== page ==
Megiddo (place)

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The site of ancient Megiddo
The site of ancient Megiddo

Megiddo מגידו is a hill in Israel near the modern settlement of Megiddo, known for theological, historical and geographical reasons. In ancient times Meggido was an important city state. It is also known alternatively as Tel Megiddo (Hebrew) and Tell es-Mutesellim (Arabic).

Megiddo is a tel, a hill made of 26 layers of the ruins of ancient cities in a strategic location at the head of a pass through the Carmel Ridge, which overlooks the Valley of Jezreel from the south.

Megiddo was a site of great importance in the ancient world, as it guarded the western branch of Via Maris, an ancient trade route from Egypt to Mesopotamia. Because of its strategic location at the crossroads of several major routes, Megiddo and its environs have witnessed several major battles throughout history.

The site was inhabited from 7000 BC to 500 BC. Modern Megiddo is nearby. The neighboring Mount Megiddo (Har-megiddo in Hebrew), gave its name to the Armageddon of the Christian Bible.

Today, Megiddo is an important junction on the main road connecting the center of Israel with lower Galilee and the northern region.

Megiddo has been the site of three battles in recorded history:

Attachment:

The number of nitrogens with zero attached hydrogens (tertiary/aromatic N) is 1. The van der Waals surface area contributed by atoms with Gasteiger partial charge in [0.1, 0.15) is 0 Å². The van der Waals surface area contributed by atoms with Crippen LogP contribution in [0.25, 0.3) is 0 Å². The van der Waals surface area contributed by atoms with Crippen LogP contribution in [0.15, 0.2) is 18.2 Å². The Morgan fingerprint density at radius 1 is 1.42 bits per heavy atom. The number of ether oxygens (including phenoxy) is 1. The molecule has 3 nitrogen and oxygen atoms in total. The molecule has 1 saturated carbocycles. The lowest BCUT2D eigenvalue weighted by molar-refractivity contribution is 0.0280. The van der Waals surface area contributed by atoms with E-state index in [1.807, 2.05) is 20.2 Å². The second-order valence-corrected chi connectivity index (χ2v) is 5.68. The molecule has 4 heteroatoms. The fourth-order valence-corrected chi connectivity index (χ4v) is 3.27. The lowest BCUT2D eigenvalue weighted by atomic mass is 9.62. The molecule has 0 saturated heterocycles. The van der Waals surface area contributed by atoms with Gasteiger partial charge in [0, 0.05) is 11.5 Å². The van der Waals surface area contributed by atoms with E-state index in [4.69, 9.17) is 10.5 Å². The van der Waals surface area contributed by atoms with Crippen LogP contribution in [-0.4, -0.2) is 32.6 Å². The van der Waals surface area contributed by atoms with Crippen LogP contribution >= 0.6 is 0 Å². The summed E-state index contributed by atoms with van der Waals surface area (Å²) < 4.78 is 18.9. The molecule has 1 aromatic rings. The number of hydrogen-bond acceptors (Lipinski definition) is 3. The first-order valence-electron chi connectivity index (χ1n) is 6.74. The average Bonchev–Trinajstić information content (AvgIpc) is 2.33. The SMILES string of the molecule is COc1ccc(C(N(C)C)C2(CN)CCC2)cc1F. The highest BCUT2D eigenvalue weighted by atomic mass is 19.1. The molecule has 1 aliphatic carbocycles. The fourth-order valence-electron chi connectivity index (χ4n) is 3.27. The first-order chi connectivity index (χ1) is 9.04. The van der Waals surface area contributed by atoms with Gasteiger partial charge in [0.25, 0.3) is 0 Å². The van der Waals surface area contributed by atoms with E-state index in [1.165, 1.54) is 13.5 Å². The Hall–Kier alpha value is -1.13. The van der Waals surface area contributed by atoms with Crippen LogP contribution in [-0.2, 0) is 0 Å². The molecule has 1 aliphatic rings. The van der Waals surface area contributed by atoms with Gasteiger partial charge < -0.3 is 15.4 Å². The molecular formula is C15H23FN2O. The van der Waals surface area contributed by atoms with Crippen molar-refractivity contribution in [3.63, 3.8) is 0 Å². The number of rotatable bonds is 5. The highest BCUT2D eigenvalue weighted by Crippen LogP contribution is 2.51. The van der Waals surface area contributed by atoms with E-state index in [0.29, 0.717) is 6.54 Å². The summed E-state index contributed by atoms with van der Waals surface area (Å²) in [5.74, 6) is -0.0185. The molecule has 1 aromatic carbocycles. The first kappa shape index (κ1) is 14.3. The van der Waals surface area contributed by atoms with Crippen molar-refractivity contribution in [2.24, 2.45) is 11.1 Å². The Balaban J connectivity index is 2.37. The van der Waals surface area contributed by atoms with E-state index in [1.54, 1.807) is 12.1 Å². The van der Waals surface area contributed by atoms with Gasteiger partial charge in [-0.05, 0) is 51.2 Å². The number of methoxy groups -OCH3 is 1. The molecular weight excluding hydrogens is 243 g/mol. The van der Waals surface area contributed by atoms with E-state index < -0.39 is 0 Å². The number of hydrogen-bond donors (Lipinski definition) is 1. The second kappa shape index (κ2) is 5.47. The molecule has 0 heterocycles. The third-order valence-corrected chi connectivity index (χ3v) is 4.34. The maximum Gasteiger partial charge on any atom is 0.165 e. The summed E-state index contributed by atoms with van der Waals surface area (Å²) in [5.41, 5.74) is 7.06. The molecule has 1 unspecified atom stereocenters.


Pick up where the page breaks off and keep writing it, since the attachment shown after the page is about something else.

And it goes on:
A final military showdown at or near Megiddo is prophesied in the New Testament book of Revelation: Armageddon, an encounter between the forces of good and evil that has become a byword for the end of the world.

Megiddo has been excavated three times. The first excavations were carried out between 1903 and 1905 by Gottlieb Schumacher for the German Society for Oriental Research. In 1925, digging was resumed by Oriental Institute of the University of Chicago until the outbreak of the Second World War. During these excavation it was discovered that there were twenty levels of habitation. Yigael Yadin continued digging in the 1960s. Megiddo has most recently (since 1994) been the subject of biannual excavation campaigns conducted by a consortium of global universities, notably the University of Tel Aviv.

References in popular culture

Megiddo was also the name of a 1985 board game, loosely based on the historic battleground. The game was published by a small company called Global Games from Spokane, Washington. Originally sold in a tube (like the more popular game "Pente"), Megiddo revolved around two to six players who battled for ultimate control of the circular board (or "hill"). Placing jewel-like beads on the six radii of the playing board, players struggled to overcome their opponents by placing six beads of the same color in a row, circle, or spiral around the board. Global Games has since gone out of business. Finding copies of the game, particularly in its original tube, is hard to do. A boxed (and inferior in quality) version was also released.

External links

he:תל מגידו



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